• Hehehe, thanks, Pauline! I actually really love Jory’s review. I think she did a phenomenal job of describing what she found in each piece. It interested me what she wrote about the dog because it is a dilemma in all writing. I joked about Facebook, but every day I sign about 10 petitions for animal rights (mainly I get them by email). I post maybe 3 of them per week on FB. So that seems small to me, but to so many of my FB friends, they DON’T want to see sad stories about animals. So they ignore them, ignore me, and don’t sign the petitions. I find it sad for the animals because, guess what, the petitions actually work. But I completely understand why people don’t want to be blindsided with cruelty in their daily lives. Life is just hard enough. You say it so well when you use the word bruised. Yes, very bruised. But that’s how we don’t just “give in,” ya know? Thanks so much as usual!

  4. The world can be cruel. Our fiction has a right to reflect that just as readers have a right to not read it. Like both you and the reviewer, animal cruelty upsets me, as does violence to children. I tend to skim past those passages.

    Some reviewers commented on the violence in my second novel. I actually liked that, because it helps other readers decide whether or not it might be for them. So in that sense, side notes like this in reviews can be very helpful. We have to write honestly, and sometimes that takes people out of their comfort zone.

    • I like what you say about taking people out of their comfort zone. I wouldn’t dream of having censored the poem. It wanted to go there, and it had to go there. I don’t like upsetting someone who cares about animals because we only need more people in the world who do, but yes, that wouldn’t be a reason not to write it. I don’t think we can just ignore our readers though. We have to keep them in mind because without readers why are we writing?

  5. As my grandmother always said, “To each his own.” There’s not author out there that will ever please everyone. You wrote the poem, so you had the right to either include it or not.

    • That’s a very practical way of thinking about it, Jill! No, we can never please everyone, and even if we could would we be writing the story or poem honestly? But I like having to stop and think about things like this so that I keep in mind that readers have points, too.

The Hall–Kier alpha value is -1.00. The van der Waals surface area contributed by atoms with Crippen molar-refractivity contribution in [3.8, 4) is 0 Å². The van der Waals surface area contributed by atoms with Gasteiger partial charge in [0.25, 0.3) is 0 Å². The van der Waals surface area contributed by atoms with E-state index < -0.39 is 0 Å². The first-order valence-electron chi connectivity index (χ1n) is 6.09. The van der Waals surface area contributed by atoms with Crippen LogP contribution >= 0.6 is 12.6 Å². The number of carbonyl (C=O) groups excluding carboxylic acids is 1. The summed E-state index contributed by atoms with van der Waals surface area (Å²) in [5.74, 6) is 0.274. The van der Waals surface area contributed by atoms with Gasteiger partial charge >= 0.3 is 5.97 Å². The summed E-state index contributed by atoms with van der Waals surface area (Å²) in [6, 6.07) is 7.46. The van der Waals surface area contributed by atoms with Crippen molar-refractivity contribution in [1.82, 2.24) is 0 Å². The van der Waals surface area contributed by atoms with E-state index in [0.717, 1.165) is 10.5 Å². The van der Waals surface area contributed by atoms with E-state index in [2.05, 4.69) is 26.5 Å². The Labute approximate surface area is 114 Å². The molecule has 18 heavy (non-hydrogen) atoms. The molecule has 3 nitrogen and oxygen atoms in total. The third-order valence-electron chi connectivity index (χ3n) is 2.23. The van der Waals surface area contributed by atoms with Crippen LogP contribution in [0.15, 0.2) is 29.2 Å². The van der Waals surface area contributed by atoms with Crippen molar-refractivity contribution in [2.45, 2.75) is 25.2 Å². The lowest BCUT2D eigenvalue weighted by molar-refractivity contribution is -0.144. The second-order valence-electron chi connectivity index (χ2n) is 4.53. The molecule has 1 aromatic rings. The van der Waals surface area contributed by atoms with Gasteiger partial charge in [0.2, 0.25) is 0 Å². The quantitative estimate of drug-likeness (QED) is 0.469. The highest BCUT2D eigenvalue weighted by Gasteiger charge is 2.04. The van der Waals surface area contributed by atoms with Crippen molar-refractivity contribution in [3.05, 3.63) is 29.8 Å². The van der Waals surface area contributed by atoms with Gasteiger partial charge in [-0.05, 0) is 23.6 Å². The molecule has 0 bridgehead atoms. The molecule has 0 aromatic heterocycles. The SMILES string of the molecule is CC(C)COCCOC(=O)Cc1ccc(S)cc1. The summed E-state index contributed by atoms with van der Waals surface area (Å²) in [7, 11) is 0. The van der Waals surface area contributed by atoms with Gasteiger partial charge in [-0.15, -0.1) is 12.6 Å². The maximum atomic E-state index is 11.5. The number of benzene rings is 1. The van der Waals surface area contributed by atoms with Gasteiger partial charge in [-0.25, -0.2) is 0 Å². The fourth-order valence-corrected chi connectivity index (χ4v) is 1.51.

6. I think elements of cruelty and violence are necessary when war is involved. Peppered-in.
    It’s your book, you can write what you want to.
    I agree with Carrie’s comment about how particulars, plus and minus, help guide other readers.
    Same with FB. I am upset by animals in distress and I have blocked many of the pages that need help because I can’t take it. However, it’s your FB, and you should post as you please.

    • Yeah, re Facebook. It’s my page and I can do what I want. In fact, I think (nobody asked, I know) that people shouldn’t c**p on other people’s Facebook pages either, meaning if somebody posts something on their own page, nobody should pick a fight or say something derogatory, etc. Say it on your page, not somebody else’s. But with a book, I do think we need to keep the reader in mind a bit. Not ever quash the truth, but we can’t just do whatever we want and sell it to somebody, ya know? It needs to be the best art, the best truth we can muster if we are going to put a pricetag on it. Ya think?

      • Mmm, nah. LOL I mean, I see your point about the best truth, best art, but people do sell books that I don’t like, and people don’t like the books I read, and that’s true for all art. It’s your book, it’s your truth.
        I agree about the “do it on your own page” stuff. I don’t mind to be teased playfully, or hear opinions unlike my own, but no derogatory crap for me, thanks.

        • Re Facebook, yup. It sucks when somebody stops in and says something mean. It’s like hit and run.
          Re book, sort of. I mean, it’s my truth, but it has to be my truth, you know? Sometimes people publish stuff that is not meaningful to the writer or to the reader, and yet they ask for money. That seems almost like a scam to me. It’s different if I don’t like a book. For instance, I couldn’t stand Olive Kitteridge which “everyone” else loves, but I don’t regret paying for the book. I understand it just wasn’t my cup of tea. But when I read a book riddled with errors that has little redeeming content, I get pissed about paying for it.

  7. Interesting question, and I think it’s also timely in light of the mores of the day. Can you make art of anything? Is it okay to find humour in tragedy? Can you separate the art from the artist? The answer, to me, is yes to all of the above. Context is everything. But then it becomes highly individual for the audience: not everyone wants/is able to stomach such things. That does not mean they should be banned or that you should not write about them. Good on you for having the courage of your (poet’s) convictions!